Denim Day USA 2013 and the need for NO MORE excuses!

/ Tuesday, April 30th, 2013 / No Comments »

“I didn’t know it was a rape. I don’t know what rape looks like.”

This is the comment from a 16-year-old high school boy who witnessed the sexual assault of a female student in Steubenville, Ohio when asked why he didn’t do something to stop it.

This comment has not left my mind.  Very discouraging.  After all the “progress” that has been made in working to change the social norms that support violence and the attitudes that allow rape and other sexual violence to persistclearly we have not made enough progress!  What is wrong with this picture that in a suburban high school in Ohio, not only was a young girl repeatedly raped and assaulted, then videotaped, but many students participated and/or witnessed the assault, did nothing, laughed and sent the images virally around the world.

Boys being boys? Bystanders in denial? Witnesses caught like deer in the headlights?  Unconscious accomplices?  Immaturity combined with entitlement? Of course it reminds me of the Jerry Sandusky case at Penn State where the assistant coach saw “something” in the locker room between Sandusky and a youth and although disturbed by what he saw, he wasn’t sure and he didn’t know what to do and so did nothing to intervene.

So here we are in April, which is Sexual Assault Awareness Month and also Child Abuse Prevention Month. Wednesday, April 24th is the 14th annual Denim Day in LA & USA.  Denim Day USA is a sexual violence prevention education campaign dedicated to supporting survivors of all ages, genders, races, ethnicities and nationalities, and preventing rape.  Each year we promote wearing jeans on purpose, and participating in educational opportunities to debunk the myths that continue to persist. Clearly, there is so much more education to do. We need more bystander education that aims to engage everyone to become aware and alert and to care about this issue for their own well-being and for the well-being of others.  There is something to say for “doing the right thing” kind of education.  Are there enough courses in schools teaching how important it is to do the right thing and if you are not sure — to find out?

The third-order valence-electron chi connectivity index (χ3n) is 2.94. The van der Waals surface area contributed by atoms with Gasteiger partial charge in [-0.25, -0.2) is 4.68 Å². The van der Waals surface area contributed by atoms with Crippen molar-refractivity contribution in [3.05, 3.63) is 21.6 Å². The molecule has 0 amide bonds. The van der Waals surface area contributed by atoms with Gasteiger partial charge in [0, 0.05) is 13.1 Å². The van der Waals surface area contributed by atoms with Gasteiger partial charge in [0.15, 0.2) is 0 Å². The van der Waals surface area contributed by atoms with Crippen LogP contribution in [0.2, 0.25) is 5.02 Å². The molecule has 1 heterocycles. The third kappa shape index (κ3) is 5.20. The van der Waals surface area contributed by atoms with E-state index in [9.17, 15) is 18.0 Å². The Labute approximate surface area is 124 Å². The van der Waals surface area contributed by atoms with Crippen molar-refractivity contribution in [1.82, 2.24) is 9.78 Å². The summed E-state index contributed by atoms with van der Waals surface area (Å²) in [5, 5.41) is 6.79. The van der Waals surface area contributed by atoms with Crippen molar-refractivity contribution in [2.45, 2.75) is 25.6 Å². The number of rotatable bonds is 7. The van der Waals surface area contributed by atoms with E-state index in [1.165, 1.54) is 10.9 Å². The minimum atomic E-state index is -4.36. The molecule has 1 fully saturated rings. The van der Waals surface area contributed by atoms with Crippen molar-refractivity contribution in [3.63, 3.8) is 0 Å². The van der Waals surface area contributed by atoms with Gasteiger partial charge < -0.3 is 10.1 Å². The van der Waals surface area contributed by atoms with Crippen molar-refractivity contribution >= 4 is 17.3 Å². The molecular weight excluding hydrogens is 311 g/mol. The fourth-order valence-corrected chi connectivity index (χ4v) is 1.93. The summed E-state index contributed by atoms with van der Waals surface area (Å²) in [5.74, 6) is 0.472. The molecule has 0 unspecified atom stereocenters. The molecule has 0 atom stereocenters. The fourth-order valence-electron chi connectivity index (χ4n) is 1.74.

Organizations like Peace Over Violence and 1in6 work on the issue of sexual abuse everyday not just on Denim Day. Every month is sexual abuse awareness and prevention month for the network of agencies that provide intervention services, prevention and policy toward the vision of a culture that doesn’t ignore, allow, excuse or condone sexual violence in any form.

Our efforts must persist but we also have to rethink, reframe, and perhaps reinvent how we do what we do to have greater impact.  We have to find more ways to engage individuals – especially young people, communities, families and all of our institutions in this effort.  We have a long way to go.  I personally refuse to give up or to abandon this vision.  It’s time to organize and engage with one another so that our very culture says NO MORE to sexual violence, domestic abuse and child abuse.

I believe we can get there.  Will you believe too?


This blog was originally featured on the Joyful Heart Foundation blog1in6 Thursdays.













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